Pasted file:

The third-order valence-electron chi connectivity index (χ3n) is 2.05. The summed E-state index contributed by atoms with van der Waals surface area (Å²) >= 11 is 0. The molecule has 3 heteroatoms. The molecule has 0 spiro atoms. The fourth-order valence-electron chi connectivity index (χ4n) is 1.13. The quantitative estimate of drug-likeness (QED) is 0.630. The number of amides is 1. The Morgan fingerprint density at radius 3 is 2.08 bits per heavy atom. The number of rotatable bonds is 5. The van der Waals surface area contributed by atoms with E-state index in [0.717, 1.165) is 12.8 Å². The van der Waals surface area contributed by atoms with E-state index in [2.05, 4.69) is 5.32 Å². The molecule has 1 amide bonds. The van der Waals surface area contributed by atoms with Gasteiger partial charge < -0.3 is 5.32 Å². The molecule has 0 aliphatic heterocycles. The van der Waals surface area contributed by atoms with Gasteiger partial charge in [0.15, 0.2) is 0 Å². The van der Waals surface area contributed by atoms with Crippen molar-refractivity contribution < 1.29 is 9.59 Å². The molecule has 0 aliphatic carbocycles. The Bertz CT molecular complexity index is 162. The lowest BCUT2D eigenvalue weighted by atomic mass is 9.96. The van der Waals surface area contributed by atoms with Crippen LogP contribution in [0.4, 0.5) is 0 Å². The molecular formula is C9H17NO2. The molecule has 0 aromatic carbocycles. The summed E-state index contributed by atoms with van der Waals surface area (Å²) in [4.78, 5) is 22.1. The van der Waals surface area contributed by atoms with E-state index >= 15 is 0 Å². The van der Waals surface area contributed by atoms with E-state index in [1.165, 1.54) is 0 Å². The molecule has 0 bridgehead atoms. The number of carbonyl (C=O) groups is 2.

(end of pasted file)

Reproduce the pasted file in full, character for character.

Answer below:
The third-order valence-electron chi connectivity index (χ3n) is 2.05. The summed E-state index contributed by atoms with van der Waals surface area (Å²) >= 11 is 0. The molecule has 3 heteroatoms. The molecule has 0 spiro atoms. The fourth-order valence-electron chi connectivity index (χ4n) is 1.13. The quantitative estimate of drug-likeness (QED) is 0.630. The number of amides is 1. The Morgan fingerprint density at radius 3 is 2.08 bits per heavy atom. The number of rotatable bonds is 5. The van der Waals surface area contributed by atoms with E-state index in [0.717, 1.165) is 12.8 Å². The van der Waals surface area contributed by atoms with E-state index in [2.05, 4.69) is 5.32 Å². The molecule has 1 amide bonds. The van der Waals surface area contributed by atoms with Gasteiger partial charge < -0.3 is 5.32 Å². The molecule has 0 aliphatic heterocycles. The van der Waals surface area contributed by atoms with Gasteiger partial charge in [0.15, 0.2) is 0 Å². The van der Waals surface area contributed by atoms with Crippen molar-refractivity contribution < 1.29 is 9.59 Å². The molecule has 0 aliphatic carbocycles. The Bertz CT molecular complexity index is 162. The lowest BCUT2D eigenvalue weighted by atomic mass is 9.96. The van der Waals surface area contributed by atoms with Crippen LogP contribution in [0.4, 0.5) is 0 Å². The molecular formula is C9H17NO2. The molecule has 0 aromatic carbocycles. The summed E-state index contributed by atoms with van der Waals surface area (Å²) in [4.78, 5) is 22.1. The van der Waals surface area contributed by atoms with E-state index >= 15 is 0 Å². The van der Waals surface area contributed by atoms with E-state index in [1.165, 1.54) is 0 Å². The molecule has 0 bridgehead atoms. The number of carbonyl (C=O) groups is 2.